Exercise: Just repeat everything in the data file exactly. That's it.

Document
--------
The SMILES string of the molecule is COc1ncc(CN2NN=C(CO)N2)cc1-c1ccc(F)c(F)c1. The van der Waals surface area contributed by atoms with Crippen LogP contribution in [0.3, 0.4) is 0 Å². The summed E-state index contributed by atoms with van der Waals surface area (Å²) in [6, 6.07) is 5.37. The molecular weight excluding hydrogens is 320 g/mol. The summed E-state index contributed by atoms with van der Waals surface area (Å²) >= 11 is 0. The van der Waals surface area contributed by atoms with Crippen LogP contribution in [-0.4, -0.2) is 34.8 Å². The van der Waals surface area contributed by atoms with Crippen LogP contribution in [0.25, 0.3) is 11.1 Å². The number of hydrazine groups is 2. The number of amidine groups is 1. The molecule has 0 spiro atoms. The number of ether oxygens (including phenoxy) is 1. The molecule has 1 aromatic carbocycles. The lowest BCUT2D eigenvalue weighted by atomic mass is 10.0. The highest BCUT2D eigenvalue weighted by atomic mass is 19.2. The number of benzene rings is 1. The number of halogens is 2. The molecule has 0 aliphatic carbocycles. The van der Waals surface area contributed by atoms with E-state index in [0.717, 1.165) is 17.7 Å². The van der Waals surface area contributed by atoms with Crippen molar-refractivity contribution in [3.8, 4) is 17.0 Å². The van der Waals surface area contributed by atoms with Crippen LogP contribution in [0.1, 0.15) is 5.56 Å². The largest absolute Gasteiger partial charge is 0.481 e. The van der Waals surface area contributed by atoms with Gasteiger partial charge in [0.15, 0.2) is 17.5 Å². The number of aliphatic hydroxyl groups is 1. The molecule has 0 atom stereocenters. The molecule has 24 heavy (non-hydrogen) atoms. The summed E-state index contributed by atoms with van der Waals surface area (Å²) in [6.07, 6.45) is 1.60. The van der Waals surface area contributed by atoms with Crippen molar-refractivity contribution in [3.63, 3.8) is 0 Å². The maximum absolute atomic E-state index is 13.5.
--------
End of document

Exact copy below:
The SMILES string of the molecule is COc1ncc(CN2NN=C(CO)N2)cc1-c1ccc(F)c(F)c1. The van der Waals surface area contributed by atoms with Crippen LogP contribution in [0.3, 0.4) is 0 Å². The summed E-state index contributed by atoms with van der Waals surface area (Å²) in [6, 6.07) is 5.37. The molecular weight excluding hydrogens is 320 g/mol. The summed E-state index contributed by atoms with van der Waals surface area (Å²) >= 11 is 0. The van der Waals surface area contributed by atoms with Crippen LogP contribution in [-0.4, -0.2) is 34.8 Å². The van der Waals surface area contributed by atoms with Crippen LogP contribution in [0.25, 0.3) is 11.1 Å². The number of hydrazine groups is 2. The number of amidine groups is 1. The molecule has 0 spiro atoms. The number of ether oxygens (including phenoxy) is 1. The molecule has 1 aromatic carbocycles. The lowest BCUT2D eigenvalue weighted by atomic mass is 10.0. The highest BCUT2D eigenvalue weighted by atomic mass is 19.2. The number of benzene rings is 1. The number of halogens is 2. The molecule has 0 aliphatic carbocycles. The van der Waals surface area contributed by atoms with E-state index in [0.717, 1.165) is 17.7 Å². The van der Waals surface area contributed by atoms with Crippen molar-refractivity contribution in [3.8, 4) is 17.0 Å². The van der Waals surface area contributed by atoms with Crippen LogP contribution in [0.1, 0.15) is 5.56 Å². The largest absolute Gasteiger partial charge is 0.481 e. The van der Waals surface area contributed by atoms with Gasteiger partial charge in [0.15, 0.2) is 17.5 Å². The number of aliphatic hydroxyl groups is 1. The molecule has 0 atom stereocenters. The molecule has 24 heavy (non-hydrogen) atoms. The summed E-state index contributed by atoms with van der Waals surface area (Å²) in [6.07, 6.45) is 1.60. The van der Waals surface area contributed by atoms with Crippen molar-refractivity contribution in [3.63, 3.8) is 0 Å². The maximum absolute atomic E-state index is 13.5.